We've always argued that Europe needed to make a big step forward to be very ambitious in terms of supporting the recovery post-COVID. And the proposal that has been put forward by the commission, which, as you rightly point out, is based on the French-German proposal is I think such ambitious step.
But I think you're right to point out that Europe, and in particular France and Germany, the powerhouses, you know, the two countries that were always at the foundation of the European integration project stepped up to the plate, delivered, and should this proposal be accepted, then I expect it to be accepted, it will be a true game- changer.
Just to give you an indication, as far as my country, Greece, is concerned, we will have additional funding for investments that will be close to 32 billion Euros for the next four years. It is a lot of money and we intend to put it to good use.
ZAKARIA: Prime Minister, pleasure to have you on.
MITSOTAKIS: Thank you. Thank you very much, Fareed. Pleasure. Pleasure was mine. Hope to see you in Santorini soon.
ZAKARIA: I will try my best.
Coming up in a moment here on GPS, policing in America. Why does it result in so many more fatalities than in the rest of the world?
ZAKARIA: I was struck by a graphic I saw on CNN.com this week. It showed that in 2018 the police fatally shot about 1,000 people here in the United States versus 11 in Germany and just three in the United Kingdom. That's 31 people fatally shot by the police in the U.S. for every 10 million people compared to one person per 10 million in Germany and half that rate in the United Kingdom.
It made me wonder what makes American policing so different from its counterparts in the developing world.
Joining me now are Rosa Brooks and Paul Hirschfield. Rosa is a professor at Georgetown Law and Paul is a sociology professor at Rutgers.
Paul, let me start by asking you, if -- you know, you study this very carefully, what is the fundamental reason that American police shootings are so much higher than you see in Europe, for example?
PAUL HIRSCHFIELD, PROFESSOR OF SOCIOLOGY, RUTGERS UNIVERSITY: I think I could boil it down to three main reasons. First, American police are far more likely than European police to encounter civilians in possession of firearms. And so much of their training is oriented toward preventing scenarios and they are trained to respond pre- emptively and unfortunately sometimes that can result in tragic overreactions.
Second of all, the threshold in which police are permitted legally to use deadly force and other deadly tactics in this country is much lower than the threshold in Europe. In the United States they are permitted to use deadly force when they have a reasonable belief that their life is in danger whereas in Europe they have to have an absolute necessity threshold met. American police departments and state legislatures are perfectly free to set higher thresholds but they rarely do so. And finally, American police receive on average about three weeks --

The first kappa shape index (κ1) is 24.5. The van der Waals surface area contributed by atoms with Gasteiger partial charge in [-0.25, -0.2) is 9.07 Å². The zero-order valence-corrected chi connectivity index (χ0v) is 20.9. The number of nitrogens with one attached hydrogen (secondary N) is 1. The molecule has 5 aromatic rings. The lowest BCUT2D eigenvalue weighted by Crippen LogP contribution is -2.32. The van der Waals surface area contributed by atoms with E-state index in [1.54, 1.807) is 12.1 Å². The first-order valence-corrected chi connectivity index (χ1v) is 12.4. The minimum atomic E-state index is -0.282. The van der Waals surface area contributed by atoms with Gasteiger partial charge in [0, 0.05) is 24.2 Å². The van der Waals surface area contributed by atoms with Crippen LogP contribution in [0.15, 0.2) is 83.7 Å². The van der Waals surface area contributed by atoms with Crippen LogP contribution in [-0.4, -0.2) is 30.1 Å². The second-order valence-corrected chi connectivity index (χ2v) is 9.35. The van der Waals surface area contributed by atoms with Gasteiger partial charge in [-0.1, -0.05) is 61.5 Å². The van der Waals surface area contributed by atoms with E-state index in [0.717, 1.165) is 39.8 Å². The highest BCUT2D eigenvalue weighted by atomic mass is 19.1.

I'm sorry. About 20 weeks or five months of classroom training, which is much lower than the European standard of at least two years. And so, in 21 weeks, they naturally spend time focused on essentials. The laws, rules, tactics, equipment, force, defensive techniques. Whereas in Europe they have much more time to provide a much more balanced set of educational skills and programming such as cultural awareness, communications, working with a variety of groups, and a variety of tactics that will help them resolve volatile situations more peacefully.
ZAKARIA: And, Paul, I noticed that -- well, we talk a lot about racism, you know, correctly in the sense that you have these enormous disparities. One of the things I noticed is that even in states that are overwhelmingly white, you still have per capita very high rates of police shootings.
HIRSCHFIELD: Yes. Relative to European rates, white Americans are far more likely to be killed by the police, which shows that you could reduce deadly force against African-Americans down to -- reduce that disparity down to zero, and it won't -- you could remove the scourge of racism from American policing, but it won't do nearly enough to actually solve the problems of police over-aggression, lack of training and lack of accountability.
ZAKARIA: Rosa, one of the things that I've been struck by in your writing and in looking at the subject, we think that this is part of kind of age old problem. American police have always been tougher, maybe it's the Wild West and things like that, but there seems to have been in the last 20 to 30 years a very specific move for the police to be armed and trained by the Defense Department.
ROSA BROOKS, PROFESSOR OF LAW AND POLICY, GEORGETOWN UNIVERSITY: Well, I don't think that's quite the way I would put it, Fareed. We have created a number of programs, several of them dating to the drawdown in Iraq in the mid-2000s where we have decided to make surplus military equipment available to American law enforcement agencies, partly, quite frankly, because DOD had too much of it and didn't know what to do with it, it was just sitting around.